We had to say goodbye to our cat Harold today. He was 14 years old and suffering from renal failure, and although a week ago he was still pretty spry, jumping on my desk to get at stuff he shouldn't get at, he took a turn for the worse. It happened very quickly: he was stumbling when he walked, wasn't really eating, and was spending a lot of time hanging out under the bed, spaced out and probably in serious discomfort.
We spent the extra money to have a vet come to our house to send him on his way. Apparently the barbituate overdose they use provides a big, warm high, so he went out feeling good. I'm glad we didn't make his last hour on Earth a traumatic trip to the vet's; he never liked going there anyway.
Harold liked to have his muzzle rubbed, and so he'd rub his face against your hand or sometimes head butt you.
I've never been a cat person, but since meeting Harold last year he kind of turned me around. Even the vet who came today noted "dog personality" after only a minute. Harold liked to engage with people in a way I've never seen a cat do. And he'd express concern for his family. Recently Julie banged her foot in the kitchen and Harold ran in making "mraow?" noises to see what was going on.
Harold liked to chew on thin plastic, from shopping bags to candy wrappers. All of our waste baskets have covers on them, so intense was his addiction to the stuff. Over the weekend I left a lot of it in reach, hoping he'd go for it. He didn't, but last night Jules and I presented him with a piece and he chewed it vigorously until I got the video camera out (of course).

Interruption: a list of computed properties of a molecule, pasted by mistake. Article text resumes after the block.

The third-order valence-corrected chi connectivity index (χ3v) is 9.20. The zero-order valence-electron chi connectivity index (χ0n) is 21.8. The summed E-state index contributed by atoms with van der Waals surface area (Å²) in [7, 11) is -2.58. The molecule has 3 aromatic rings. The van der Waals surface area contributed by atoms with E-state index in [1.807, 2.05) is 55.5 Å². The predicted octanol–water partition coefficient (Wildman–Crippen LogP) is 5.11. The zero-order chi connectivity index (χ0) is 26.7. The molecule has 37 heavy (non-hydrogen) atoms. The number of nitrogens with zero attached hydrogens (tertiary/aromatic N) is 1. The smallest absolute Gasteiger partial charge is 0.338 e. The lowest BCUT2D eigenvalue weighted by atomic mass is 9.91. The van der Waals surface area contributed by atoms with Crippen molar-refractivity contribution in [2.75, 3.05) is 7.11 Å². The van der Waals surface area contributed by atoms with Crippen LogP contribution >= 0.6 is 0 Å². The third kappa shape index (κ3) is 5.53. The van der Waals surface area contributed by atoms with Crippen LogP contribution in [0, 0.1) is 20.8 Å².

Harold liked to sleep in our bed, preferably in little caves he'd make for himself in the comforter. I was sitting on the couch in Zack's room a few weeks ago and I was touched that he curled up in the comforter cave I made for him. I wasn't sure it was up to snuff.
We have another cat somewhere in this place but she hides all the time. Instead of us losing 50% of the home's catness, I think we lost about 85% today. Up until recently Harold would sometimes grab Bridgett by the scruff of her neck and drag her around some. It was sort of holdover sexual behavior between two cats who'd been fixed, so Harold never really knew where to drag her or what to do when he got there. I feel bad for Bridgett being the only cat in the house; she'd break her aloofness sometimes to cry at Harold for attention. But Harold lost the steam for their games a month or two ago, so I like to think she's had more time to get used to the idea.
Harold was Julie's cat for eleven years, and although I just came into the fold I've been the bigger crybaby about it today. While I consider myself an atheist, I do find comfort in the idea that Harold woke up today somewhere with his front claws restored, in a happy house with people who will pet him and appreciate him, and occasionally leave plastic lying around.
Goodbye, Harold. You were seriously the best cat I've ever known.